Published November 29, 2014
Ever wonder what it would be like to participate in the design of a new consumer product?
A group of about 20 curious engineering students had the opportunity to find out during the School of Engineering and Applied Sciences’ first product development workshop.
Under the direction of Margot Sandy, a senior mechanical engineer and practicing product developer from Brookstone, students were introduced to the various steps involved in developing a consumer product or possible product line.
The students were divided into three teams, and with the help of a team leader, brainstormed ideas for products that would be useful in the daily life of a student.
Each team then spent time developing the product concept by putting form and function to their ideas, discussing similar products or ideas already on the market, as well as the materials and production processes needed to manufacture the product.
The products included a portable steam room that students could set up in the shower, “jack it up” which is a jacket with a heating element, and a sleep system that integrates an alarm clock into a pillow.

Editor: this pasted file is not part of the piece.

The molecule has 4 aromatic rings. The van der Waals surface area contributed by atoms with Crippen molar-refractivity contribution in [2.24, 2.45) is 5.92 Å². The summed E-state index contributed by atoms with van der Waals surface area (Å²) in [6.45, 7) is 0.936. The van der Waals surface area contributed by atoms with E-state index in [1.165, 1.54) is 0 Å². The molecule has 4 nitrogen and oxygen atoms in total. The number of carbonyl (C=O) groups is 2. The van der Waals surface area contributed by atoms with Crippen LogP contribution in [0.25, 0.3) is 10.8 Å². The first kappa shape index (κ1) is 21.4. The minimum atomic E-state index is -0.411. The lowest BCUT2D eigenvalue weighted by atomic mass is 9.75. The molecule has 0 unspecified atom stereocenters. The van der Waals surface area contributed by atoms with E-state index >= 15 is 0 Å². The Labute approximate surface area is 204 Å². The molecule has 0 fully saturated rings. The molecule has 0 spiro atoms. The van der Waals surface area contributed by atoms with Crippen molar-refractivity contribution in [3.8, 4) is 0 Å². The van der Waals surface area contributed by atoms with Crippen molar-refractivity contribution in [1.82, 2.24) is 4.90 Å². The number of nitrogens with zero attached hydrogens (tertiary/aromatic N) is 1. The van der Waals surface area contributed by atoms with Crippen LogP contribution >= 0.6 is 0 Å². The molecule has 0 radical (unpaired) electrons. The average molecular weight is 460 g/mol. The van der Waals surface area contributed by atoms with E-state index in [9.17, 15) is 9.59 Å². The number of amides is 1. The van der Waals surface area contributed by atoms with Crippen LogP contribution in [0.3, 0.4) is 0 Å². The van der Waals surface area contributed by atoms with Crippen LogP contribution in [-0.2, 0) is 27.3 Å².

“The workshop introduced students to the interaction between industrial and engineering design. Students are not typically aware of this type of opportunity in engineering – and this workshop gave them the chance to walk through the steps involved in designing a product for a consumer marketplace,” said Andrew Olewnik, SEAS experiential learning director.
Margot Sandy has been working as a product development engineer in the consumer products industry for over six years, and has developed over 80 products. She previously worked at Fisher-Price in East Aurora, New York.
She was invited to UB by Paschalis Alexandridis, UB distinguished professor of chemical and biological engineering, as a result of her participation in Tech Savvy, a yearly event for girls in grades 7-12 held at UB and sponsored by the American Association of University Women.
Olewnik organized the 90-minute workshop, which was targeted for freshmen and sophomore engineering students. In addition to Sandy and Olewnik, Phil Cormier, adjunct professor of mechanical and aerospace engineering, also participated as a team leader. Earlier in the day, Ms. Sandy gave an overview of product design to several engineering classes.